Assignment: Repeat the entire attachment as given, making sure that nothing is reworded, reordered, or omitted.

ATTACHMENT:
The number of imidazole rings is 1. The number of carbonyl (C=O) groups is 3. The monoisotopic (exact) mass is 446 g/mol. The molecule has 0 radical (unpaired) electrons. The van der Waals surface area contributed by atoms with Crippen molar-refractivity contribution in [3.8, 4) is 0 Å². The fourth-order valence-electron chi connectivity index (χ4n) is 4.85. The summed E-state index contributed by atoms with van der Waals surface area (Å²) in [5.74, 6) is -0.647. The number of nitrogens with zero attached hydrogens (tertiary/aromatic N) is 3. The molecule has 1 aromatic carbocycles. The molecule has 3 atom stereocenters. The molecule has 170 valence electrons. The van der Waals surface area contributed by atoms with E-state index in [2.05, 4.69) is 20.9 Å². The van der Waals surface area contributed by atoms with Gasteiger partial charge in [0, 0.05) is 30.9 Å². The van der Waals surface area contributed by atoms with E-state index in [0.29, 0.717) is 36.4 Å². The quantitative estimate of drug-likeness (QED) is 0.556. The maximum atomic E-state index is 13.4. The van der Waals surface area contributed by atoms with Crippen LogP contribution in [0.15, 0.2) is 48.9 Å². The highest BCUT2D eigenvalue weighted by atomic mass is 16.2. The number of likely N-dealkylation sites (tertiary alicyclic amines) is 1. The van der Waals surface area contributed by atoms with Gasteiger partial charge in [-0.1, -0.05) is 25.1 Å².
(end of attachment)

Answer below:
The number of imidazole rings is 1. The number of carbonyl (C=O) groups is 3. The monoisotopic (exact) mass is 446 g/mol. The molecule has 0 radical (unpaired) electrons. The van der Waals surface area contributed by atoms with Crippen molar-refractivity contribution in [3.8, 4) is 0 Å². The fourth-order valence-electron chi connectivity index (χ4n) is 4.85. The summed E-state index contributed by atoms with van der Waals surface area (Å²) in [5.74, 6) is -0.647. The number of nitrogens with zero attached hydrogens (tertiary/aromatic N) is 3. The molecule has 1 aromatic carbocycles. The molecule has 3 atom stereocenters. The molecule has 170 valence electrons. The van der Waals surface area contributed by atoms with E-state index in [2.05, 4.69) is 20.9 Å². The van der Waals surface area contributed by atoms with Gasteiger partial charge in [0, 0.05) is 30.9 Å². The van der Waals surface area contributed by atoms with E-state index in [0.29, 0.717) is 36.4 Å². The quantitative estimate of drug-likeness (QED) is 0.556. The maximum atomic E-state index is 13.4. The van der Waals surface area contributed by atoms with Crippen LogP contribution in [0.15, 0.2) is 48.9 Å². The highest BCUT2D eigenvalue weighted by atomic mass is 16.2. The number of likely N-dealkylation sites (tertiary alicyclic amines) is 1. The van der Waals surface area contributed by atoms with Gasteiger partial charge in [-0.1, -0.05) is 25.1 Å².